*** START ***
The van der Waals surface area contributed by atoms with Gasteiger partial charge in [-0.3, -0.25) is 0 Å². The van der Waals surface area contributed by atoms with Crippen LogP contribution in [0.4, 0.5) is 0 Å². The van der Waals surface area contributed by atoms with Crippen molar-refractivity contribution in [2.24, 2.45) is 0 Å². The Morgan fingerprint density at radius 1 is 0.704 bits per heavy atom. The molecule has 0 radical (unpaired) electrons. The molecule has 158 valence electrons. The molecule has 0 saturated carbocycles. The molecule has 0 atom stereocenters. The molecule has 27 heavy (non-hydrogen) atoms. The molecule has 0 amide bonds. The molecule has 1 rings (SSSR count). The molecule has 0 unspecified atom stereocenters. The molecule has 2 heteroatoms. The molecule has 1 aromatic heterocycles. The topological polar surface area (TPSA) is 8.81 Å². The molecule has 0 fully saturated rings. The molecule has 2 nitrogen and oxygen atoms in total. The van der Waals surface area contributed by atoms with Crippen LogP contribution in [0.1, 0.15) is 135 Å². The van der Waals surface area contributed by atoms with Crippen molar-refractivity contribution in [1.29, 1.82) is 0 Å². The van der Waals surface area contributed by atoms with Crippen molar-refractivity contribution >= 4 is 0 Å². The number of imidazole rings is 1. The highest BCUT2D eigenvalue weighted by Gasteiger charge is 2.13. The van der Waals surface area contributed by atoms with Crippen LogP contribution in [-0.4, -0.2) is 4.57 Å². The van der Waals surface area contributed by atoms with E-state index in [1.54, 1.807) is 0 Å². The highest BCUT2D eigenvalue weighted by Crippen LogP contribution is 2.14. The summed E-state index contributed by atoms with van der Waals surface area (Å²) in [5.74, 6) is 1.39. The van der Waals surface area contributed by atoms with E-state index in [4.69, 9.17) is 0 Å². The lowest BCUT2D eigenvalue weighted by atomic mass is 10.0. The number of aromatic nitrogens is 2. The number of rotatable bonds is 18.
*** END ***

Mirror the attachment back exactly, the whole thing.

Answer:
The van der Waals surface area contributed by atoms with Gasteiger partial charge in [-0.3, -0.25) is 0 Å². The van der Waals surface area contributed by atoms with Crippen LogP contribution in [0.4, 0.5) is 0 Å². The van der Waals surface area contributed by atoms with Crippen molar-refractivity contribution in [2.24, 2.45) is 0 Å². The Morgan fingerprint density at radius 1 is 0.704 bits per heavy atom. The molecule has 0 radical (unpaired) electrons. The molecule has 158 valence electrons. The molecule has 0 saturated carbocycles. The molecule has 0 atom stereocenters. The molecule has 27 heavy (non-hydrogen) atoms. The molecule has 0 amide bonds. The molecule has 1 rings (SSSR count). The molecule has 0 unspecified atom stereocenters. The molecule has 2 heteroatoms. The molecule has 1 aromatic heterocycles. The topological polar surface area (TPSA) is 8.81 Å². The molecule has 0 fully saturated rings. The molecule has 2 nitrogen and oxygen atoms in total. The van der Waals surface area contributed by atoms with Crippen LogP contribution in [0.1, 0.15) is 135 Å². The van der Waals surface area contributed by atoms with Crippen molar-refractivity contribution in [1.29, 1.82) is 0 Å². The van der Waals surface area contributed by atoms with Crippen molar-refractivity contribution >= 4 is 0 Å². The number of imidazole rings is 1. The highest BCUT2D eigenvalue weighted by Gasteiger charge is 2.13. The van der Waals surface area contributed by atoms with Crippen LogP contribution in [-0.4, -0.2) is 4.57 Å². The van der Waals surface area contributed by atoms with E-state index in [1.54, 1.807) is 0 Å². The highest BCUT2D eigenvalue weighted by Crippen LogP contribution is 2.14. The summed E-state index contributed by atoms with van der Waals surface area (Å²) in [5.74, 6) is 1.39. The van der Waals surface area contributed by atoms with E-state index in [4.69, 9.17) is 0 Å². The lowest BCUT2D eigenvalue weighted by atomic mass is 10.0. The number of aromatic nitrogens is 2. The number of rotatable bonds is 18.